Things You'll Need
- Straight pin or fabric marker
- All-purpose thread
- Embroidery scissors
- Toothpick or match
A single shirt button might be a tiny thing and just one of many, but if it pops off and isn’t replaced, the shirt will likely become unwearable. Don’t discard an entire garment for lack of a single button. Securely sewing the original button, a spare or the closest match you can find back onto the shirt is an important skill. It’s a simple, easy-to-learn task, but using the correct technique -- which involves creating a thread shank under the button -- is key to ensuring a smooth fit when the shirt is buttoned up.
Button up the remaining buttons on the shirt and lay the shirt out flat on a work surface so that the plackets -- the vertical strips of fabric with the buttons and the buttonholes along them -- are smooth and aligned.
Poke a straight pin through the center of the buttonhole with the missing button, into the button placket. This marks the spot where the missing button should be. Alternatively, make a mark on the button placket through the center of the buttonhole using a fabric marker.
Unbutton the shirt and carefully lift the buttonhole over the pin. Make sure the pin stays in place to mark the spot where you need to sew the button.
Take an arm’s length of all-purpose thread that matches the color of the thread used for the other buttons. Fold the thread in half. Thread the looped end of the doubled thread through the eye of a needle. Knot the other end of the doubled thread.
Place the button on the button placket over the spot marked by the pin or marker. Remove the pin. Align the button so that its holes are parallel to the buttonhole.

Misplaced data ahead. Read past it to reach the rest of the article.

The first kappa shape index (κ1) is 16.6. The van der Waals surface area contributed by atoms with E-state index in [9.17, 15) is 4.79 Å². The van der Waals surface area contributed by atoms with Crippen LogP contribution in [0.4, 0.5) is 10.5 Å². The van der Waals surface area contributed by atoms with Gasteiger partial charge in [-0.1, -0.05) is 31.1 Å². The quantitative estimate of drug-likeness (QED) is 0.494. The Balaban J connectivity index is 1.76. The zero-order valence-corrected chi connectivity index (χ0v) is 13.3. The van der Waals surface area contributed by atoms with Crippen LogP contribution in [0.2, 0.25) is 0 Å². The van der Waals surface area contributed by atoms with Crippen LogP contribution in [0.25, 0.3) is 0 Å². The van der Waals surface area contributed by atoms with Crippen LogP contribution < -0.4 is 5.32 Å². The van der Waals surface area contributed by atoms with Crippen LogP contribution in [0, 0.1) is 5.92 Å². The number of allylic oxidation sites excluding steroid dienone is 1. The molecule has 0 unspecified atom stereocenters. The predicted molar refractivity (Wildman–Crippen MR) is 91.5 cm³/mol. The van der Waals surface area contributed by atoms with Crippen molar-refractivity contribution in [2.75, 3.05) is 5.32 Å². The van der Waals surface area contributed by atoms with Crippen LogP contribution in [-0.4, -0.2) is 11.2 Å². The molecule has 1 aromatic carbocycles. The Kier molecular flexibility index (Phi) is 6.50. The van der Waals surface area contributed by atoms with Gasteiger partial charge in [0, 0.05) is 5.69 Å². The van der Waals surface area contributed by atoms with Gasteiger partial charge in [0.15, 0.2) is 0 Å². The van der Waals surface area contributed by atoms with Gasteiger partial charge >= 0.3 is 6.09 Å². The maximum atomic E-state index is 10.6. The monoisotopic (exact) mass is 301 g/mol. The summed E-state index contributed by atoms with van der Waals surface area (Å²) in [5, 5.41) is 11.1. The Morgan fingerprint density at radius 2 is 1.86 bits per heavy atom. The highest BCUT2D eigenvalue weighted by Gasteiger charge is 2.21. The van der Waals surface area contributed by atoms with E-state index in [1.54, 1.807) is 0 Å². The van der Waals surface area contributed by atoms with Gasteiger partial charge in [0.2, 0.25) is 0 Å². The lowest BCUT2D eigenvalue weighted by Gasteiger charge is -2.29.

Poke the needle from the underside of the button placket and up through one of the button’s holes. Pull the thread taut.
Insert the needle through a second hole, poking it down through the fabric layers and pulling it taut on the underside of the button placket.
Slide a toothpick or matchstick between the top of the button and the threads. Pull the needle gently to tighten the stitches over the toothpick or matchstick. This step creates just enough room between the button and the placket to create a thread shank.
Continue stitching up and down through the button’s holes, taking the thread over the toothpick or matchstick. With a two-hole button, simply alternate stitches between the two holes. With a four-hole button, examine the other buttons on the shirt and replicate the stitch pattern with which they are attached. This is commonly in the form of an “X” or a square box shape. Three or four stitches through each pair of holes will be sufficient.
Bring the needle from the underside to the upper side of the button placket, without taking it through any of the button’s holes, and pull it taut underneath the button. Remove the toothpick or matchstick.
Lift the button up from the fabric and wind the thread around the stitches underneath it two or three times. This forms a thread shank, which holds the button just above the placket.
Make a secure knot as part of the final wrap-around of thread, or sew two or three tiny stitches underneath the button to secure the thread. Snip the thread close to the knot or tiny stitches so that the ends are concealed underneath the button.
If the button only fell off the shirt recently, you might still be able to detect the needle holes from the original stitching. There might even be some threads left in the fabric. If this is the case, you don’t need to mark the spot with a pin or marker. Just remove any stray threads and sew the new button over the original stitching holes.
Some sewing machines have a button sewing function, which requires a special button foot. Follow the instructions in the manual for your machine if you want to sew the button on by machine instead of by hand.
If you lost the original button, don’t have a spare and can’t find a close enough match, consider replacing all the buttons on the shirt with a new, matching set. This will take some time, but if you’re a perfectionist and can’t stand the look of a single ill-matched button, it might be the best option. Changing the buttons to those of a different style or color can also transform the look of the shirt and make it unique.
- The Complete Photo Guide to Sewing; Singer
- Pamela Follett/Demand Media